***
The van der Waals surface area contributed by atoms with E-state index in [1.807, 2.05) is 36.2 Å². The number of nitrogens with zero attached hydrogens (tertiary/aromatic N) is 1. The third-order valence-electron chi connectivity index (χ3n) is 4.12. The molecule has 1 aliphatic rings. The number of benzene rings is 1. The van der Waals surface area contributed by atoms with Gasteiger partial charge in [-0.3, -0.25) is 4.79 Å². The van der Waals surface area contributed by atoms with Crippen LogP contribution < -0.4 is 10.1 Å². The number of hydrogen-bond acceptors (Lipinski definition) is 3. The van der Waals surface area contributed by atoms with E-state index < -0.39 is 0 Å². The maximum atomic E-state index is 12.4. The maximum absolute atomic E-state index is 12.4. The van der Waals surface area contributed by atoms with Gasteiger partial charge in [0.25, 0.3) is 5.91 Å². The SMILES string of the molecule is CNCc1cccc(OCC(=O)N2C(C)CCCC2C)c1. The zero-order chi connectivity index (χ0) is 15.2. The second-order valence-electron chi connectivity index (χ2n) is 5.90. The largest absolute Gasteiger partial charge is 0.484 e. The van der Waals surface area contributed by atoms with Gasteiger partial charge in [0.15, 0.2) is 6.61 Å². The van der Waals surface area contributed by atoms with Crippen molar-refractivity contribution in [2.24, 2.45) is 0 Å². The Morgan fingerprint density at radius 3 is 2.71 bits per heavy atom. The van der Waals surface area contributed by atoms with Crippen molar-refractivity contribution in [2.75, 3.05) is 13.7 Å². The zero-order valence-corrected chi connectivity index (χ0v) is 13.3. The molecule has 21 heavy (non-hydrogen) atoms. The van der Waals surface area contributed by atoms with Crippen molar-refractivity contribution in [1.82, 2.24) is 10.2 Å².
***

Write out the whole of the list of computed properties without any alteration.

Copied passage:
The van der Waals surface area contributed by atoms with E-state index in [1.807, 2.05) is 36.2 Å². The number of nitrogens with zero attached hydrogens (tertiary/aromatic N) is 1. The third-order valence-electron chi connectivity index (χ3n) is 4.12. The molecule has 1 aliphatic rings. The number of benzene rings is 1. The van der Waals surface area contributed by atoms with Gasteiger partial charge in [-0.3, -0.25) is 4.79 Å². The van der Waals surface area contributed by atoms with Crippen LogP contribution < -0.4 is 10.1 Å². The number of hydrogen-bond acceptors (Lipinski definition) is 3. The van der Waals surface area contributed by atoms with E-state index < -0.39 is 0 Å². The maximum atomic E-state index is 12.4. The maximum absolute atomic E-state index is 12.4. The van der Waals surface area contributed by atoms with Gasteiger partial charge in [0.25, 0.3) is 5.91 Å². The SMILES string of the molecule is CNCc1cccc(OCC(=O)N2C(C)CCCC2C)c1. The zero-order chi connectivity index (χ0) is 15.2. The second-order valence-electron chi connectivity index (χ2n) is 5.90. The largest absolute Gasteiger partial charge is 0.484 e. The van der Waals surface area contributed by atoms with Gasteiger partial charge in [0.15, 0.2) is 6.61 Å². The van der Waals surface area contributed by atoms with Crippen molar-refractivity contribution in [2.24, 2.45) is 0 Å². The Morgan fingerprint density at radius 3 is 2.71 bits per heavy atom. The van der Waals surface area contributed by atoms with Crippen molar-refractivity contribution in [2.75, 3.05) is 13.7 Å². The zero-order valence-corrected chi connectivity index (χ0v) is 13.3. The molecule has 21 heavy (non-hydrogen) atoms. The van der Waals surface area contributed by atoms with Crippen molar-refractivity contribution in [1.82, 2.24) is 10.2 Å².